by Wendy Davidson, Disciples Peace Fellowship intern
“The earth is the LORD’s and all that is in it,
the world, and those who live in it” (Psalm 24:1)
When I was little, my mom gave me a stuffed animal – a unicorn – that she carried with her from her own childhood. I cared for this unicorn deeply, but it was only as I grew older that I realized that my mother’s love for her childhood friend did not diminish when she entrusted the plush unicorn to me. The unicorn was mine to play with; however she was also mine to care for, just as my mother had cared for her, for as long as the unicorn was under my care.
So, too, it is with the earth. The creation account in Genesis recounts that as God creates each facet of the universe, God affirms over and over that “it was good” (Genesis 1:4, 10, 12, 18, 21, 25, 31). Finally, God entrusts this good and beautiful world that God still loves to our care. How shall we treat the earth knowing how deeply God loves it and everything in it?
Green Chalice began as the grassroots ministry of a handful of folks in Kentucky, dedicated to answering that question: how do we connect our faith to caring for the earth?
Today, Green Chalice is dedicated to empowering Disciples of Christ congregations to, in the words of Green Chalice Minister Carol Devine, “walk more gently on the earth.” Green Chalice offers a certification program that invites congregations to investigate every area of church life (buildings and grounds, outreach, education, worship, office, admin) and ask the question: how can we, in this area, be more sustainable, kinder, and more healing to the earth? (Disciples can also access services through Disciples Church Extension Fund to help manage buildings responsibly.)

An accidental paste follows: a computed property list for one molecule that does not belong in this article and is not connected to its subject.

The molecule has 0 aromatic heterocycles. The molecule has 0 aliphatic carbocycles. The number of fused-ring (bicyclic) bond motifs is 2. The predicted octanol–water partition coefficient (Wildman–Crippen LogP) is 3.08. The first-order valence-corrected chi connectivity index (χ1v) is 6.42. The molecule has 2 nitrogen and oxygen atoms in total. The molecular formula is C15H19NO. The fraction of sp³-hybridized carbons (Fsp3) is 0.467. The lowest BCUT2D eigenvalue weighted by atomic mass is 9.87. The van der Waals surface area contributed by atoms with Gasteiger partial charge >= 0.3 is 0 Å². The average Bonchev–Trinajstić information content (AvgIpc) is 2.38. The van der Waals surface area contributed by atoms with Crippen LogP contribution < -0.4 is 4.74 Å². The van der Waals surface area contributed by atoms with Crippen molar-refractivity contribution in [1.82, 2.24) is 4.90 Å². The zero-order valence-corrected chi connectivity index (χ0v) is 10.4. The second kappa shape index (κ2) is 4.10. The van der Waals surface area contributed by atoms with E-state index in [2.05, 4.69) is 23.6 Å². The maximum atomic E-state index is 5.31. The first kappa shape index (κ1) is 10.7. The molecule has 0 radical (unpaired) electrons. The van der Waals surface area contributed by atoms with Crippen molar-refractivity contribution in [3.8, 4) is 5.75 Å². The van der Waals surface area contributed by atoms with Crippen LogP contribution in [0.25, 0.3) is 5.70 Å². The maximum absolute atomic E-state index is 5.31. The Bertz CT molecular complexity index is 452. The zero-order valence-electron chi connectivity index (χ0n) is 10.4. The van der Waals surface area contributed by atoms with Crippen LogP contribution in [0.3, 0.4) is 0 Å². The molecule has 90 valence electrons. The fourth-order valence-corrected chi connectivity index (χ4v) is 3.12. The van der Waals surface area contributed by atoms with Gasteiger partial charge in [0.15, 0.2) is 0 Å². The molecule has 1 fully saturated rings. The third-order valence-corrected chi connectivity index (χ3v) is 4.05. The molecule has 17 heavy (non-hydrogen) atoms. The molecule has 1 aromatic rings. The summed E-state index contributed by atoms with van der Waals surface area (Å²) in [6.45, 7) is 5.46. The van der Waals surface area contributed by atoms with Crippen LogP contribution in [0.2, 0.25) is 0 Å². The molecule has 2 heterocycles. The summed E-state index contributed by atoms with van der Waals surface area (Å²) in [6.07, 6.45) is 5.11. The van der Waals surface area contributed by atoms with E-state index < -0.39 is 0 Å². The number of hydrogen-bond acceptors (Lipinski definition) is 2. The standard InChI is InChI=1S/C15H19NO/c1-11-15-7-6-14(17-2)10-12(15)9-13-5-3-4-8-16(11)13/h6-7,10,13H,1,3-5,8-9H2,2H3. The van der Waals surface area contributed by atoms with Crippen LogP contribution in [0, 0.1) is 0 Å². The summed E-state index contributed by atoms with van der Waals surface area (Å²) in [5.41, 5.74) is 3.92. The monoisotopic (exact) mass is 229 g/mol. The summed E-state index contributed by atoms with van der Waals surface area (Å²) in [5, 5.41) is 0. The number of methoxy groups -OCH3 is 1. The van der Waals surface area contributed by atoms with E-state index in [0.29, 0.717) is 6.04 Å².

Unfortunately, engaging with questions of how we can better care for the earth is becoming more and more urgent. As regions around the world suffer varying effects of changing climate, from droughts in California causing wildfires, to storm systems settling atop the midwest leading to major flooding, to the Rubbertown of Louisville, KY, where factories pollute the air, the soil, and the water, we have begun to see some of the negative effects of our collective disregard for the earth. The clock is ticking, and many climate scientists suggest that we may only have ten years left to make meaningful and necessary changes.
However, there is still cause for hope. We have witnessed over the last few months the resilience of creation, as it takes a deep breath and begins to recover, even as we must sequester ourselves in our homes. We celebrate young people, like Greta Thunberg, who are stepping up around the world to advocate for meaningful change.
There is hope, but we cannot leave this good and important work to our young people alone. We must stand with them and work towards implementing the changes that so many of our youth are already committing to. In 2017, the General Assembly of the Christian Church (Disciples of Christ) passed a resolution to reduce our carbon output as a denomination with our goal to become carbon neutral by the year 2030.
So what can we do to help?
As a congregation:
Become a Green Chalice congregation or ministry! It involves three simple steps.
- Create a creation care team
- Sign the Green Chalice covenant
- Make at least 3 changes – and they can be ANY three changes! (community gardens, butterfly gardens, water gardens, go solar, use real dishes instead of styrofoam, recycle, celebrate creation in worship/life/food, compost, set up charging stations for electric cars, encourage biking to church)
Reduce your carbon footprint and offset what’s left to help the Christian Church (Disciples of Christ) reach our goal of going carbon neutral by 2030! https://www.coolcongregations.org/calculators/
As an individual: